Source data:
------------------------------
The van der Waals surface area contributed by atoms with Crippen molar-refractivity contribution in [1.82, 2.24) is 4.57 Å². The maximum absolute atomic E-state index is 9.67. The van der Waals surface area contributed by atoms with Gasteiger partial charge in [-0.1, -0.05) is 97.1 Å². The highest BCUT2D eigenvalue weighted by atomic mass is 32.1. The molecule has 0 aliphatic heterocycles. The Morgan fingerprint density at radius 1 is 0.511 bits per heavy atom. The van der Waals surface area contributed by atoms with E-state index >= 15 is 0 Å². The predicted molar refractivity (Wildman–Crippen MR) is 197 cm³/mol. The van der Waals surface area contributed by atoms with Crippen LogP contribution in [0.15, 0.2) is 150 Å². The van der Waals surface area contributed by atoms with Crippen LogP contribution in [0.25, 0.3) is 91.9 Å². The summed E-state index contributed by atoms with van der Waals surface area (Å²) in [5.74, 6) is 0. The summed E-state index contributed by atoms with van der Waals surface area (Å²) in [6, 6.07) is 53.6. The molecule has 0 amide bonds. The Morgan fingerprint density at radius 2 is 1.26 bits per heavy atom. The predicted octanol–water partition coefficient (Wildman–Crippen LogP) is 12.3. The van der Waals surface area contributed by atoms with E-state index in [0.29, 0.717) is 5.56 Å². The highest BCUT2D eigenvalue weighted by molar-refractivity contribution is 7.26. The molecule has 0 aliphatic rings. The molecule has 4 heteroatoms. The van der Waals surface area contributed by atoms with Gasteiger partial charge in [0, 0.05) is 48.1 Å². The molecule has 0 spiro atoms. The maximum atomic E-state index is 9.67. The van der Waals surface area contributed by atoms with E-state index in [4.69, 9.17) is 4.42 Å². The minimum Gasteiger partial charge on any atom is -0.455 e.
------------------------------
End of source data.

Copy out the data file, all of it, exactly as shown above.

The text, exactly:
The van der Waals surface area contributed by atoms with Crippen molar-refractivity contribution in [1.82, 2.24) is 4.57 Å². The maximum absolute atomic E-state index is 9.67. The van der Waals surface area contributed by atoms with Gasteiger partial charge in [-0.1, -0.05) is 97.1 Å². The highest BCUT2D eigenvalue weighted by atomic mass is 32.1. The molecule has 0 aliphatic heterocycles. The Morgan fingerprint density at radius 1 is 0.511 bits per heavy atom. The van der Waals surface area contributed by atoms with E-state index >= 15 is 0 Å². The predicted molar refractivity (Wildman–Crippen MR) is 197 cm³/mol. The van der Waals surface area contributed by atoms with Crippen LogP contribution in [0.15, 0.2) is 150 Å². The van der Waals surface area contributed by atoms with Crippen LogP contribution in [0.25, 0.3) is 91.9 Å². The summed E-state index contributed by atoms with van der Waals surface area (Å²) in [5.74, 6) is 0. The summed E-state index contributed by atoms with van der Waals surface area (Å²) in [6, 6.07) is 53.6. The molecule has 0 amide bonds. The Morgan fingerprint density at radius 2 is 1.26 bits per heavy atom. The predicted octanol–water partition coefficient (Wildman–Crippen LogP) is 12.3. The van der Waals surface area contributed by atoms with E-state index in [0.29, 0.717) is 5.56 Å². The highest BCUT2D eigenvalue weighted by molar-refractivity contribution is 7.26. The molecule has 0 aliphatic rings. The molecule has 4 heteroatoms. The van der Waals surface area contributed by atoms with Gasteiger partial charge in [0, 0.05) is 48.1 Å². The molecule has 0 spiro atoms. The maximum atomic E-state index is 9.67. The van der Waals surface area contributed by atoms with E-state index in [4.69, 9.17) is 4.42 Å². The minimum Gasteiger partial charge on any atom is -0.455 e.